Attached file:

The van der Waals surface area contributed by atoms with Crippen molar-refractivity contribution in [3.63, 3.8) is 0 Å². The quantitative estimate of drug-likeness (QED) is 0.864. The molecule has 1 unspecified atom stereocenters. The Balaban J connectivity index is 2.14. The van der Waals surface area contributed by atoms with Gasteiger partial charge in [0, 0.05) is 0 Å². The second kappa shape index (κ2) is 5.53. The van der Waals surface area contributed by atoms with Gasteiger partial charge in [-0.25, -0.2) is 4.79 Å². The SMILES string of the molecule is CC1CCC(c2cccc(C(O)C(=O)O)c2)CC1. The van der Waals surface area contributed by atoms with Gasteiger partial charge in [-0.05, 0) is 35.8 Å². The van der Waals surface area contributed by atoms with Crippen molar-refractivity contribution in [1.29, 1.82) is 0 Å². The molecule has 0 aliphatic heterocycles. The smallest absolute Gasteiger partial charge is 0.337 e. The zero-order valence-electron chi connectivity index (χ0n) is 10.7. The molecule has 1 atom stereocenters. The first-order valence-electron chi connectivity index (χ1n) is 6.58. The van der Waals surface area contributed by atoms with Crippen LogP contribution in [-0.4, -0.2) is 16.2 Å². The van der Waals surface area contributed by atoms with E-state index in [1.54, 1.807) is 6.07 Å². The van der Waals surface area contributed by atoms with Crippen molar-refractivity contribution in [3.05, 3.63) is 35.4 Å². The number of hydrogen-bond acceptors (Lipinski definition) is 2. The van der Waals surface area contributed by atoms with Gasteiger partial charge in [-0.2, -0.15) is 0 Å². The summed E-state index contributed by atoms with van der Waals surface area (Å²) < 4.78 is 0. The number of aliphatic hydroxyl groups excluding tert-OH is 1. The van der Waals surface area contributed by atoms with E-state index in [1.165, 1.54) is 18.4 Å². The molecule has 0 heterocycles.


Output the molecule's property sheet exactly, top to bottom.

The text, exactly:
The van der Waals surface area contributed by atoms with Crippen molar-refractivity contribution in [3.63, 3.8) is 0 Å². The quantitative estimate of drug-likeness (QED) is 0.864. The molecule has 1 unspecified atom stereocenters. The Balaban J connectivity index is 2.14. The van der Waals surface area contributed by atoms with Gasteiger partial charge in [0, 0.05) is 0 Å². The second kappa shape index (κ2) is 5.53. The van der Waals surface area contributed by atoms with Gasteiger partial charge in [-0.25, -0.2) is 4.79 Å². The SMILES string of the molecule is CC1CCC(c2cccc(C(O)C(=O)O)c2)CC1. The van der Waals surface area contributed by atoms with Gasteiger partial charge in [-0.05, 0) is 35.8 Å². The van der Waals surface area contributed by atoms with Crippen molar-refractivity contribution in [1.29, 1.82) is 0 Å². The molecule has 0 aliphatic heterocycles. The smallest absolute Gasteiger partial charge is 0.337 e. The zero-order valence-electron chi connectivity index (χ0n) is 10.7. The molecule has 1 atom stereocenters. The first-order valence-electron chi connectivity index (χ1n) is 6.58. The van der Waals surface area contributed by atoms with Crippen LogP contribution in [-0.4, -0.2) is 16.2 Å². The van der Waals surface area contributed by atoms with E-state index in [1.54, 1.807) is 6.07 Å². The van der Waals surface area contributed by atoms with Crippen molar-refractivity contribution in [3.05, 3.63) is 35.4 Å². The number of hydrogen-bond acceptors (Lipinski definition) is 2. The van der Waals surface area contributed by atoms with Gasteiger partial charge in [-0.2, -0.15) is 0 Å². The summed E-state index contributed by atoms with van der Waals surface area (Å²) < 4.78 is 0. The number of aliphatic hydroxyl groups excluding tert-OH is 1. The van der Waals surface area contributed by atoms with E-state index in [1.165, 1.54) is 18.4 Å². The molecule has 0 heterocycles.